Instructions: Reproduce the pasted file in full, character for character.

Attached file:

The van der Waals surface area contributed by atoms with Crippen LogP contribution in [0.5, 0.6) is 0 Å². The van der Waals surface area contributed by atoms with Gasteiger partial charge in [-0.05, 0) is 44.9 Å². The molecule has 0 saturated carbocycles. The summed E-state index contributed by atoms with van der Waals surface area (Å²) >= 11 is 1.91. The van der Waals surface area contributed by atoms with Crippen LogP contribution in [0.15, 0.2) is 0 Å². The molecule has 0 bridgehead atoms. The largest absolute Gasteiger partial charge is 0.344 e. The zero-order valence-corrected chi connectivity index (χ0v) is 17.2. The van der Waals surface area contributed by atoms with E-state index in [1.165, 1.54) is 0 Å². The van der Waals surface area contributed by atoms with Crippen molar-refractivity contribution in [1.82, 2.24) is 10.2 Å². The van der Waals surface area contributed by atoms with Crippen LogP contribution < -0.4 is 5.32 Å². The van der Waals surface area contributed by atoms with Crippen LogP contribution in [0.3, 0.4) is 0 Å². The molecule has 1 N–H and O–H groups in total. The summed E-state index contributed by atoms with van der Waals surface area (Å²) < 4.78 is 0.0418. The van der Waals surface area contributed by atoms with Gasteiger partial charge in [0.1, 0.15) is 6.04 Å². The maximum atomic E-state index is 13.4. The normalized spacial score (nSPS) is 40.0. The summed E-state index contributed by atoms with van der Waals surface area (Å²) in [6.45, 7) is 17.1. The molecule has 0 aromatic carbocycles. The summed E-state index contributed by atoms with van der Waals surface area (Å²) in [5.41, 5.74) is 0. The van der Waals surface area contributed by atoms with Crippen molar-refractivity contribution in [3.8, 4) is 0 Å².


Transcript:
The van der Waals surface area contributed by atoms with Crippen LogP contribution in [0.5, 0.6) is 0 Å². The van der Waals surface area contributed by atoms with Gasteiger partial charge in [-0.05, 0) is 44.9 Å². The molecule has 0 saturated carbocycles. The summed E-state index contributed by atoms with van der Waals surface area (Å²) >= 11 is 1.91. The van der Waals surface area contributed by atoms with Crippen LogP contribution in [0.15, 0.2) is 0 Å². The molecule has 0 bridgehead atoms. The largest absolute Gasteiger partial charge is 0.344 e. The zero-order valence-corrected chi connectivity index (χ0v) is 17.2. The van der Waals surface area contributed by atoms with E-state index in [1.165, 1.54) is 0 Å². The van der Waals surface area contributed by atoms with Crippen molar-refractivity contribution in [1.82, 2.24) is 10.2 Å². The van der Waals surface area contributed by atoms with Crippen LogP contribution < -0.4 is 5.32 Å². The van der Waals surface area contributed by atoms with Crippen LogP contribution in [0.3, 0.4) is 0 Å². The molecule has 1 N–H and O–H groups in total. The summed E-state index contributed by atoms with van der Waals surface area (Å²) < 4.78 is 0.0418. The van der Waals surface area contributed by atoms with Gasteiger partial charge in [0.1, 0.15) is 6.04 Å². The maximum atomic E-state index is 13.4. The normalized spacial score (nSPS) is 40.0. The summed E-state index contributed by atoms with van der Waals surface area (Å²) in [6.45, 7) is 17.1. The molecule has 0 aromatic carbocycles. The summed E-state index contributed by atoms with van der Waals surface area (Å²) in [5.41, 5.74) is 0. The van der Waals surface area contributed by atoms with Crippen molar-refractivity contribution in [3.8, 4) is 0 Å².